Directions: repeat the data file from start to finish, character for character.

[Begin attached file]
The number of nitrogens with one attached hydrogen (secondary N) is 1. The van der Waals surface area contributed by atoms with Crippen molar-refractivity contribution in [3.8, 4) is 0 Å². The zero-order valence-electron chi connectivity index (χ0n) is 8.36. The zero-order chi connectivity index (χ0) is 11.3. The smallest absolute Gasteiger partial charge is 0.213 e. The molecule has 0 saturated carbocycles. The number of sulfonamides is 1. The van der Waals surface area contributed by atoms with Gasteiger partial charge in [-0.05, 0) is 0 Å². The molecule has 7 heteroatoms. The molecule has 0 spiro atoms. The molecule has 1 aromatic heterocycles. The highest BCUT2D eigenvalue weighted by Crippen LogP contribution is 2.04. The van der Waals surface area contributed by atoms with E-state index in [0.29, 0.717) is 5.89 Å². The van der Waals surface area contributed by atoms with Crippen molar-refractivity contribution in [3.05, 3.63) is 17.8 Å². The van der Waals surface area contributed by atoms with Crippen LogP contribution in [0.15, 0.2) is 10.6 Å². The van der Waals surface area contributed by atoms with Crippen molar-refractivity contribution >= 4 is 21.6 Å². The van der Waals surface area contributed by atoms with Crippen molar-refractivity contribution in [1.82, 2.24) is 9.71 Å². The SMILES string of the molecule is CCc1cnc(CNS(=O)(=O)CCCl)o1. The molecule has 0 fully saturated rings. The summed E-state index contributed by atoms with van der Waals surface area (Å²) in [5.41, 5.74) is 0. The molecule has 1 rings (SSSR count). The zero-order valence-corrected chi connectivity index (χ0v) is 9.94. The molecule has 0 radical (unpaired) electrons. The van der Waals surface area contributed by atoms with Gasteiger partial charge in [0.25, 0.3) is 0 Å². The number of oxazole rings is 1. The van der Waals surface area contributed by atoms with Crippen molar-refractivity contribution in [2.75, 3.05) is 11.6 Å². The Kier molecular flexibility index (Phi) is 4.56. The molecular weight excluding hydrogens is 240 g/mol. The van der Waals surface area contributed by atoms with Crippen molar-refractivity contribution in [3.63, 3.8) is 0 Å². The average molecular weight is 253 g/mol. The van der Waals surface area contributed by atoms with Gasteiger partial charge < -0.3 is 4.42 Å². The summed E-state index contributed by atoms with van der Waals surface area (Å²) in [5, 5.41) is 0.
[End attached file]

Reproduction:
The number of nitrogens with one attached hydrogen (secondary N) is 1. The van der Waals surface area contributed by atoms with Crippen molar-refractivity contribution in [3.8, 4) is 0 Å². The zero-order valence-electron chi connectivity index (χ0n) is 8.36. The zero-order chi connectivity index (χ0) is 11.3. The smallest absolute Gasteiger partial charge is 0.213 e. The molecule has 0 saturated carbocycles. The number of sulfonamides is 1. The van der Waals surface area contributed by atoms with Gasteiger partial charge in [-0.05, 0) is 0 Å². The molecule has 7 heteroatoms. The molecule has 0 spiro atoms. The molecule has 1 aromatic heterocycles. The highest BCUT2D eigenvalue weighted by Crippen LogP contribution is 2.04. The van der Waals surface area contributed by atoms with E-state index in [0.29, 0.717) is 5.89 Å². The van der Waals surface area contributed by atoms with Crippen molar-refractivity contribution in [3.05, 3.63) is 17.8 Å². The van der Waals surface area contributed by atoms with Crippen LogP contribution in [0.15, 0.2) is 10.6 Å². The van der Waals surface area contributed by atoms with Crippen molar-refractivity contribution >= 4 is 21.6 Å². The van der Waals surface area contributed by atoms with Crippen molar-refractivity contribution in [1.82, 2.24) is 9.71 Å². The SMILES string of the molecule is CCc1cnc(CNS(=O)(=O)CCCl)o1. The molecule has 0 fully saturated rings. The summed E-state index contributed by atoms with van der Waals surface area (Å²) in [5.41, 5.74) is 0. The molecule has 1 rings (SSSR count). The zero-order valence-corrected chi connectivity index (χ0v) is 9.94. The molecule has 0 radical (unpaired) electrons. The van der Waals surface area contributed by atoms with Gasteiger partial charge in [0.25, 0.3) is 0 Å². The number of oxazole rings is 1. The van der Waals surface area contributed by atoms with Crippen molar-refractivity contribution in [2.75, 3.05) is 11.6 Å². The Kier molecular flexibility index (Phi) is 4.56. The molecular weight excluding hydrogens is 240 g/mol. The van der Waals surface area contributed by atoms with Crippen molar-refractivity contribution in [3.63, 3.8) is 0 Å². The average molecular weight is 253 g/mol. The van der Waals surface area contributed by atoms with Gasteiger partial charge < -0.3 is 4.42 Å². The summed E-state index contributed by atoms with van der Waals surface area (Å²) in [5, 5.41) is 0.